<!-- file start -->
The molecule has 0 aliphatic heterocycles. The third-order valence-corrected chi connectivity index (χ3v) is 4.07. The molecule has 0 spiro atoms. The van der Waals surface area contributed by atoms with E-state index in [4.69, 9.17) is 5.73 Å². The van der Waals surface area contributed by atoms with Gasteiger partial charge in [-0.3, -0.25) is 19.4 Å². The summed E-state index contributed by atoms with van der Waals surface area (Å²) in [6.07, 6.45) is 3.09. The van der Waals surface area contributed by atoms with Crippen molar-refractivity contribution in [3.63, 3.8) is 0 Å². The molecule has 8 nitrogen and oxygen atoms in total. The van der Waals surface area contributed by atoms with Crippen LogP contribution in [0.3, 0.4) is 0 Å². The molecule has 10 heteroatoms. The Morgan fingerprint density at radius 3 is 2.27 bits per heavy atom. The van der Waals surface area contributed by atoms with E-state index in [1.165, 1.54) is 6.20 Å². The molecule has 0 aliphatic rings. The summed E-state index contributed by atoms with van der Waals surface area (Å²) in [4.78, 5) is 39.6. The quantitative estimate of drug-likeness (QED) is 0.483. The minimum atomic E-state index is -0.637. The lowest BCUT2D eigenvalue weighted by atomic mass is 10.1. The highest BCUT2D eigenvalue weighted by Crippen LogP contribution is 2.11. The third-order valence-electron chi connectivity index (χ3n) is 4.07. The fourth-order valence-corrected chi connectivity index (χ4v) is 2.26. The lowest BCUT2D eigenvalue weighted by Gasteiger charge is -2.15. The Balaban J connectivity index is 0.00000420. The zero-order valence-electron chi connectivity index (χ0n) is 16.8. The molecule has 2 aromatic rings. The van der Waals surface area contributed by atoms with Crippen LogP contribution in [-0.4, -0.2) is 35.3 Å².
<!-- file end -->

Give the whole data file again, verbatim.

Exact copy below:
The molecule has 0 aliphatic heterocycles. The third-order valence-corrected chi connectivity index (χ3v) is 4.07. The molecule has 0 spiro atoms. The van der Waals surface area contributed by atoms with E-state index in [4.69, 9.17) is 5.73 Å². The van der Waals surface area contributed by atoms with Gasteiger partial charge in [-0.3, -0.25) is 19.4 Å². The summed E-state index contributed by atoms with van der Waals surface area (Å²) in [6.07, 6.45) is 3.09. The van der Waals surface area contributed by atoms with Crippen molar-refractivity contribution in [3.63, 3.8) is 0 Å². The molecule has 8 nitrogen and oxygen atoms in total. The van der Waals surface area contributed by atoms with Crippen LogP contribution in [0.3, 0.4) is 0 Å². The molecule has 10 heteroatoms. The Morgan fingerprint density at radius 3 is 2.27 bits per heavy atom. The van der Waals surface area contributed by atoms with E-state index in [1.165, 1.54) is 6.20 Å². The molecule has 0 aliphatic rings. The summed E-state index contributed by atoms with van der Waals surface area (Å²) in [4.78, 5) is 39.6. The quantitative estimate of drug-likeness (QED) is 0.483. The minimum atomic E-state index is -0.637. The lowest BCUT2D eigenvalue weighted by atomic mass is 10.1. The highest BCUT2D eigenvalue weighted by Crippen LogP contribution is 2.11. The third-order valence-electron chi connectivity index (χ3n) is 4.07. The fourth-order valence-corrected chi connectivity index (χ4v) is 2.26. The lowest BCUT2D eigenvalue weighted by Gasteiger charge is -2.15. The Balaban J connectivity index is 0.00000420. The zero-order valence-electron chi connectivity index (χ0n) is 16.8. The molecule has 2 aromatic rings. The van der Waals surface area contributed by atoms with Crippen LogP contribution in [-0.4, -0.2) is 35.3 Å².